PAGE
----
She's young, pretty, and on this particular night she's being hassled by this "two-stage creep." No, not some obnoxious yutz pestering her for a date. Rather, in the jargon of her sport, the creep is a pesky, almost undetectable slippage in the two-stage trigger mechanism of her 11-pound target rifle. The 17-year-old is handling the problem in a manner familiar to teenage girls: pretending the creep isn't there.
Deena Wigger glares downrange along the blue-steel barrel of her .22-caliber Anschutz. She kneels in her shooting position, chewing furiously on what must be an entire packet of Dentyne. The snap of her gum is almost as loud as the pop of the bullets she is firing. But the shots stray wide of their mark 50 meters away. Finally she gets up and walks over to a short, stout man who has been staring at her all night.
"I think there might be something wrong with my pull," she says to the man. "Maybe it's a two-stage creep?"
"Why didn't you tell me earlier?" the man asks, not unkindly.
"I did, Daddy," she flares. "But you never listen!"
Lones Wigger, a stern, career military man with 18 years in the U.S. Army Marksmanship Unit, shakes his head, almost but not quite smiling as Deena stalks off to get her creep eradicated. Fatherhood is the same all over, even on the rifle range. "She's making progress, though," he tells a companion. "Couple of years ago she'd have burst into tears." Then he looks up at a motto pinned to the wall of the converted World War II mess hall that houses the Fort Benning, Ga., indoor range. It reads: "Press on. Nothing in the world can take the place of persistence. Talent will not: Nothing is more common than unsuccessful men with talent. Genius will not: Unrewarded genius is almost a proverb. Education will not: The world is full of educated derelicts. Persistence and determination alone are omnipotent."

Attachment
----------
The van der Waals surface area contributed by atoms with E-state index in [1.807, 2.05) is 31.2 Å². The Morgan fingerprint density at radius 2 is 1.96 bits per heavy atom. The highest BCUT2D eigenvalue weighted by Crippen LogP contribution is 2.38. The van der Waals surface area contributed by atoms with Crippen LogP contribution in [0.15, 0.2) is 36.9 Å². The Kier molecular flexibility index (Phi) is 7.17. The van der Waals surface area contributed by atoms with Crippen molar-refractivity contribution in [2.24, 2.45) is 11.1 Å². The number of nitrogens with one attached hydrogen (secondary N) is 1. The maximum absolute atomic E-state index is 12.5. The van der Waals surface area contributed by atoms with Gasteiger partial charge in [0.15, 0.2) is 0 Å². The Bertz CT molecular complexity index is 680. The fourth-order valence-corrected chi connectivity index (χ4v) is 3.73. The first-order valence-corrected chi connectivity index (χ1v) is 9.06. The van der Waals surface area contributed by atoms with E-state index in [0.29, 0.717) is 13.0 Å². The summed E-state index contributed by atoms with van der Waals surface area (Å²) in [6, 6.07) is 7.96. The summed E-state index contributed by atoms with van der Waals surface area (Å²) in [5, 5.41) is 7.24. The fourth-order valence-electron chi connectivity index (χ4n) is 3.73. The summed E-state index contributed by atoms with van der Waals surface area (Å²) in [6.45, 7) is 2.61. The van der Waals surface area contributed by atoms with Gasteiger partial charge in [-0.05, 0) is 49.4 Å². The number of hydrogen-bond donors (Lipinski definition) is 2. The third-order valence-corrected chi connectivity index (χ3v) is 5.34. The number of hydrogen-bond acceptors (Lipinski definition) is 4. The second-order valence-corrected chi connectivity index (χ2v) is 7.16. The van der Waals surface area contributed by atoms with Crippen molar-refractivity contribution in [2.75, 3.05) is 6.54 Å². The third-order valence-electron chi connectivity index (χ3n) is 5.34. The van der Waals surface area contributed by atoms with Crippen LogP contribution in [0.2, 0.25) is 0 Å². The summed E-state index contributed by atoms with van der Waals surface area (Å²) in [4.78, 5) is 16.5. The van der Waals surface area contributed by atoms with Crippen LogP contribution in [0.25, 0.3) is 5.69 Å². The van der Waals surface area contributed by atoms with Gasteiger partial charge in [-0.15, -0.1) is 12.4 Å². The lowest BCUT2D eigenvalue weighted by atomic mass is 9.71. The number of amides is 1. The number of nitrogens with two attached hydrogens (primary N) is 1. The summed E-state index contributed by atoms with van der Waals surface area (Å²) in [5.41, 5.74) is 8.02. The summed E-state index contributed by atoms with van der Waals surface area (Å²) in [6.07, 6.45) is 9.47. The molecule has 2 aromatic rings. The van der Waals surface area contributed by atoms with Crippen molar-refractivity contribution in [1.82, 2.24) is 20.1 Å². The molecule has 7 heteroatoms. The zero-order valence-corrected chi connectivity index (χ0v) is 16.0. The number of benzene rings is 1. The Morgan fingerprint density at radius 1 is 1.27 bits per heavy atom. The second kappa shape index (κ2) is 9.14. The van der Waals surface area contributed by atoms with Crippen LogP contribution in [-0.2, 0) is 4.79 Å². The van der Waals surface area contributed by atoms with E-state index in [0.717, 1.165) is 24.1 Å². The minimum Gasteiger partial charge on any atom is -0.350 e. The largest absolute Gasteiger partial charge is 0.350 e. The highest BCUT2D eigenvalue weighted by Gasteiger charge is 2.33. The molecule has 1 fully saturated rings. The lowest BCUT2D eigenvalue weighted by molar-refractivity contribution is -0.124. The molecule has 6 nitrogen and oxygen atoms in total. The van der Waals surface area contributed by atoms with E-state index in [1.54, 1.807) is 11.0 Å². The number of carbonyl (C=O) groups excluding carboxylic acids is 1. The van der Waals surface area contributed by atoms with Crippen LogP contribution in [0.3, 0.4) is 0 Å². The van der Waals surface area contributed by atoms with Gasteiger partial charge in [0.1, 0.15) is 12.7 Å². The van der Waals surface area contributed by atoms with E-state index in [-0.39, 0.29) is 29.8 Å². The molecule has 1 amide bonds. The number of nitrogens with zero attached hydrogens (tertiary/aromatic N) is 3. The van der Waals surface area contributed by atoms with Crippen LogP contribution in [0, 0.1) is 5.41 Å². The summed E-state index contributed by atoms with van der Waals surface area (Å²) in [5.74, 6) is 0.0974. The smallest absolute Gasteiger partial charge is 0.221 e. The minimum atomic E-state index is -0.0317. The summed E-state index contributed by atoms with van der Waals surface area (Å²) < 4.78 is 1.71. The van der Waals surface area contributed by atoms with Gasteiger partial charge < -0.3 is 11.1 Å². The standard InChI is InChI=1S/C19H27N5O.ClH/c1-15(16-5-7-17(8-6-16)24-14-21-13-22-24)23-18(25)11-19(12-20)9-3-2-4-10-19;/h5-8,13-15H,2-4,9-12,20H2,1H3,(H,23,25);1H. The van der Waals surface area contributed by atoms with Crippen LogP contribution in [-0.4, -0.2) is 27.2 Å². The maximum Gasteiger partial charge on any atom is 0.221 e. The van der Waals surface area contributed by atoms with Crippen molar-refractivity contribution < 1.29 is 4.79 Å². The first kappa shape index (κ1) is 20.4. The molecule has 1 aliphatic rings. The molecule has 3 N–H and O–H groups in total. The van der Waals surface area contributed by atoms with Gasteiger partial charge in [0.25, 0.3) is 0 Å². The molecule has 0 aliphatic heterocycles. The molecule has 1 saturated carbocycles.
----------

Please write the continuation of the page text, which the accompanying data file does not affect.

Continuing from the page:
That scene took place three years ago. For Lones and Deena Wigger, that sign would take on deeper meaning in the months that lay ahead.
Deena, then a junior at Spencer High School in Columbus, Ga., was training at nearby Fort Benning for the 1984 Olympics in Los Angeles. Her father was training, too, but he had been an Olympian before. Lones, then 46 and one of the best riflemen in history, had won his first Olympic medals 20 years earlier at the '64 Tokyo Games—a gold and a silver for the best U.S. shooting performance of that Olympiad. Since then he had accumulated a total of 93 medals in international competition—55 gold, 30 silver, 8 bronze—including an Olympic gold in '72.
Deena, by contrast, was new to the world-class scene. She had burst from obscurity the previous summer to win her first national championship over Pat Spurgin in standard rifle prone (Spurgin went on to win gold at L.A. in air rifle) and later won the women's English match event at the 1983 Pan American Games in Caracas.
Together the Wiggers hoped to become the first father-daughter combo in the Olympics. But it was not to be. Neither of them even qualified for the U.S. team.
In June 1984, at the new $2 million Olympic range near Chino, Calif., Deena had finished second in the air gun and 12th in smallbore to miss qualifying for the four-member women's Olympic team by less than 10 points. Her father had finished fifth in three-position, 26 points behind the top scorer.
"Though I hadn't told her so, I really didn't expect Deena to qualify," Wigger says today. "She was too young. The pressures at that level are unbelievable. You spend hours on the line, waiting and concentrating, trying to keep your mind clean of every distracting thought. Still, she did very well for a shooter who was really a year away from the truly top level. She was disappointed, of course—felt she'd let her friends and team down. I can understand that."